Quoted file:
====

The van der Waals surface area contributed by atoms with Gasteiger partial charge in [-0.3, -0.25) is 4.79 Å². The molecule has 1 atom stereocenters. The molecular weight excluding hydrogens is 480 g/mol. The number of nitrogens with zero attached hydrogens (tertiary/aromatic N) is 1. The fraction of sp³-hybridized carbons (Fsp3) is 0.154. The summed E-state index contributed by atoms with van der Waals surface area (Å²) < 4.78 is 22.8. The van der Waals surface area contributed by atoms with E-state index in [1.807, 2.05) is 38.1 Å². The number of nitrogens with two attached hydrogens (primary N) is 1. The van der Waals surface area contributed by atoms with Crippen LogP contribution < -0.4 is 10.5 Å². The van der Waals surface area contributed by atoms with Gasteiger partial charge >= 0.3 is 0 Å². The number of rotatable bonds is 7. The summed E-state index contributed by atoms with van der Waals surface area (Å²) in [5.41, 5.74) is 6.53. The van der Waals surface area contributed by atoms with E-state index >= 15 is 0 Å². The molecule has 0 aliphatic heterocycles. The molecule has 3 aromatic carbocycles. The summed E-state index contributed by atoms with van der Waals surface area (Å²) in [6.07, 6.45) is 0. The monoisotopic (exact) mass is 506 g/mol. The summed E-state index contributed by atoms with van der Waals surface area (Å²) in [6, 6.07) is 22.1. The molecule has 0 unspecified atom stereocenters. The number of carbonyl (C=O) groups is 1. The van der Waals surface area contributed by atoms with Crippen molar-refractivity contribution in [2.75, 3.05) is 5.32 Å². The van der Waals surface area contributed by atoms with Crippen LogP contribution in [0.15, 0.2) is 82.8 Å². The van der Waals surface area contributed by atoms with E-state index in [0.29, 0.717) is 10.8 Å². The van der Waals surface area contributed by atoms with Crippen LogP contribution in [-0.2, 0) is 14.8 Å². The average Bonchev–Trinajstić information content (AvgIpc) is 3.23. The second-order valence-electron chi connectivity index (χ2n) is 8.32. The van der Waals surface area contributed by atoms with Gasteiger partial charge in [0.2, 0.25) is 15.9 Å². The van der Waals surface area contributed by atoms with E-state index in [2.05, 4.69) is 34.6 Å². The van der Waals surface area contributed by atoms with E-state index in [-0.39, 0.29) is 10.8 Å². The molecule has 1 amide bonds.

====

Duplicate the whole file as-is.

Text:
The van der Waals surface area contributed by atoms with Gasteiger partial charge in [-0.3, -0.25) is 4.79 Å². The molecule has 1 atom stereocenters. The molecular weight excluding hydrogens is 480 g/mol. The number of nitrogens with zero attached hydrogens (tertiary/aromatic N) is 1. The fraction of sp³-hybridized carbons (Fsp3) is 0.154. The summed E-state index contributed by atoms with van der Waals surface area (Å²) < 4.78 is 22.8. The van der Waals surface area contributed by atoms with E-state index in [1.807, 2.05) is 38.1 Å². The number of nitrogens with two attached hydrogens (primary N) is 1. The van der Waals surface area contributed by atoms with Crippen LogP contribution < -0.4 is 10.5 Å². The van der Waals surface area contributed by atoms with Gasteiger partial charge >= 0.3 is 0 Å². The number of rotatable bonds is 7. The summed E-state index contributed by atoms with van der Waals surface area (Å²) in [5.41, 5.74) is 6.53. The van der Waals surface area contributed by atoms with E-state index >= 15 is 0 Å². The molecule has 0 aliphatic heterocycles. The molecule has 3 aromatic carbocycles. The summed E-state index contributed by atoms with van der Waals surface area (Å²) in [6.07, 6.45) is 0. The monoisotopic (exact) mass is 506 g/mol. The summed E-state index contributed by atoms with van der Waals surface area (Å²) in [6, 6.07) is 22.1. The molecule has 0 unspecified atom stereocenters. The number of carbonyl (C=O) groups is 1. The van der Waals surface area contributed by atoms with Crippen molar-refractivity contribution in [2.75, 3.05) is 5.32 Å². The van der Waals surface area contributed by atoms with Crippen LogP contribution in [0.15, 0.2) is 82.8 Å². The van der Waals surface area contributed by atoms with E-state index in [0.29, 0.717) is 10.8 Å². The van der Waals surface area contributed by atoms with Crippen LogP contribution in [-0.2, 0) is 14.8 Å². The average Bonchev–Trinajstić information content (AvgIpc) is 3.23. The second-order valence-electron chi connectivity index (χ2n) is 8.32. The van der Waals surface area contributed by atoms with Gasteiger partial charge in [0.2, 0.25) is 15.9 Å². The van der Waals surface area contributed by atoms with E-state index in [2.05, 4.69) is 34.6 Å². The van der Waals surface area contributed by atoms with E-state index in [-0.39, 0.29) is 10.8 Å². The molecule has 1 amide bonds.